# Openings According to Me #1: 4.Qc2 Nimzo-Indian - 5.e4 Line Part One

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The Nimzo-Indian is a highly respected opening used by many grandmasters, today I will look at one of the most critical lines. Here is the variation I will look at:

This variation is very sharp and one should know this variation very well if one wants to play the Nimzo.

Before we get into theory, let me talk about the 4.Qc2 Nimzo. The point behind Qc2 is two-fold - sometimes white will play for a big center with e4 at some point. Black will attempt to chop up the big center with either a d5 or c5 pawn push (or sometimes d6 followed by e5). The other point behind Qc2 is that sometimes white will decide he wants the bishop pair without getting a damaged pawn structure; in that case black can grab hold of the e4 square and stop white from getting a big center:

How should black meet 5.e4 though? Like I said, the big center is vunerable to d5 and c5 breaks:

Black's plan now will be simple - take on d4 and then tie down white to the defense of the pawn; after white defends it, black will have two different philosophic options to handle the position:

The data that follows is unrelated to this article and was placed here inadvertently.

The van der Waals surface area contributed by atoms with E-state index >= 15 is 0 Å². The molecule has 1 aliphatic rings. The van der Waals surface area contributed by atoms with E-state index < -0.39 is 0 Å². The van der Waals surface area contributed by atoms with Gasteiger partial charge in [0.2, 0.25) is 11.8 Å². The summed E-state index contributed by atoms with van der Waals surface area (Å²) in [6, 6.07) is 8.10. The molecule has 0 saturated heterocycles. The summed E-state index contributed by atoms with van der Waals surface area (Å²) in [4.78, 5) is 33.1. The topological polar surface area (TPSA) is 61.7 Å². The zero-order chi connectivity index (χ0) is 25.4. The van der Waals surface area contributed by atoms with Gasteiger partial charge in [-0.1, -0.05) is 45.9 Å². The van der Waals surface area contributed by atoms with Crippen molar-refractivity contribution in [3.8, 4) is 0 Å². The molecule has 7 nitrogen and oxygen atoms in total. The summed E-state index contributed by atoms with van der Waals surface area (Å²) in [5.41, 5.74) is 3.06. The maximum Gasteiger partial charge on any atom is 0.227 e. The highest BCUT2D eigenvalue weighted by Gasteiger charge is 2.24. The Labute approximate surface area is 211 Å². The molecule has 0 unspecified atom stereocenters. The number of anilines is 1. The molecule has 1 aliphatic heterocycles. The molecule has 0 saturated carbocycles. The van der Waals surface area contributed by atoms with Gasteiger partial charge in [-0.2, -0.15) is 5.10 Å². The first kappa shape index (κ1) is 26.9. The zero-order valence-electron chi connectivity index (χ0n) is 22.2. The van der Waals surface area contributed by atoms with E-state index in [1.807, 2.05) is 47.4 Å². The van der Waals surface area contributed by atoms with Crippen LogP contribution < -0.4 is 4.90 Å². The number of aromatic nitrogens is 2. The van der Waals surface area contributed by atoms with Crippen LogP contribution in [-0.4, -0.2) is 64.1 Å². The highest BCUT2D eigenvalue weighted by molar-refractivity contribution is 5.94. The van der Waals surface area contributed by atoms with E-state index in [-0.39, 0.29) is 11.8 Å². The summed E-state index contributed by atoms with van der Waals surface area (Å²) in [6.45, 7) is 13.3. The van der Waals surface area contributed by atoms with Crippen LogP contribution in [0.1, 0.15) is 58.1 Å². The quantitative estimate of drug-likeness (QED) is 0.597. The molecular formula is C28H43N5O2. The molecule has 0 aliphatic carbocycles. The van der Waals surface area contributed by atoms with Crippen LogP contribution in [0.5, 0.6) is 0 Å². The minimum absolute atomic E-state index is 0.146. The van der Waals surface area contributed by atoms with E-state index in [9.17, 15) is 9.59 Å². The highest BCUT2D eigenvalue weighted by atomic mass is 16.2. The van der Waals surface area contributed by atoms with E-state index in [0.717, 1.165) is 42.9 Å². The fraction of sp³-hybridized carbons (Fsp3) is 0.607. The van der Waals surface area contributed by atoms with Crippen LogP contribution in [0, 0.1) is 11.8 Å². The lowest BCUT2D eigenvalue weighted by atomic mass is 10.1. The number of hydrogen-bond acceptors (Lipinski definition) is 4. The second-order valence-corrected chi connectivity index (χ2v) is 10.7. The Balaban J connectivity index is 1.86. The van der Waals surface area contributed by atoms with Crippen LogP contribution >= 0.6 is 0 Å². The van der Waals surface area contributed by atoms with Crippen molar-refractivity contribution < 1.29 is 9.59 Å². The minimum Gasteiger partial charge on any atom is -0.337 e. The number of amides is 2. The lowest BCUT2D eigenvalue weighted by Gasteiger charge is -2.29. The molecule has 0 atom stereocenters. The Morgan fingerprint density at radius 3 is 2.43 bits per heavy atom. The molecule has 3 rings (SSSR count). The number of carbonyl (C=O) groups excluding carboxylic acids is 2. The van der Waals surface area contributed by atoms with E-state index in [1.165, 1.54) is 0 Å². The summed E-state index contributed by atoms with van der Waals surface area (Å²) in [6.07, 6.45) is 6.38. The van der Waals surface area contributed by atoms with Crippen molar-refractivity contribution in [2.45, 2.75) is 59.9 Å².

10...Ndc5 Plan

10...Qh4 Plan
Black can either play 10...Ndc5 going after the light-squared bishop or 10...Qh4 trying to create weaknesses on the kingside. Let's look at 10...Ndc5 first. The first question is how should black play? Well there are two main plans after white plays the normal 11.0-0: to either grab the light-squared bishop with 11...Nxd3 and then deface white's pawn structure with 12...Bxc3 or to keep his knight and instead play 11...Bxc3 12.bxc3 Bd7 followed by going after the weak c3 pawn with Na4. Here are those two plans visually:
Now both exd5 and Qxd5 have been played. Here is a couple of example games with both recaptures:
Example Game: 14...exd5
Example Game: 14...Qxd5

Now lets look at black's other plan:
Now white has three main options - 15.c4, 15.Bd3, or 15.f3. Here are three games which show an example of each:
Example Game: 15.c4
Example Game: 15.Bd3
Example Game: 15.f3

So that is 10...Ndc5; overall it is a very good variation for black with straightforward plans. That is all I will show for Part One. Part Two will focus on 10...Qh4 instead of 10...Ndc5.
I hope you all have enjoyed this article on a critical variation of the Nimzo-Indian. Please let me know your thoughts and any improvements I should make on the article. Thank You.

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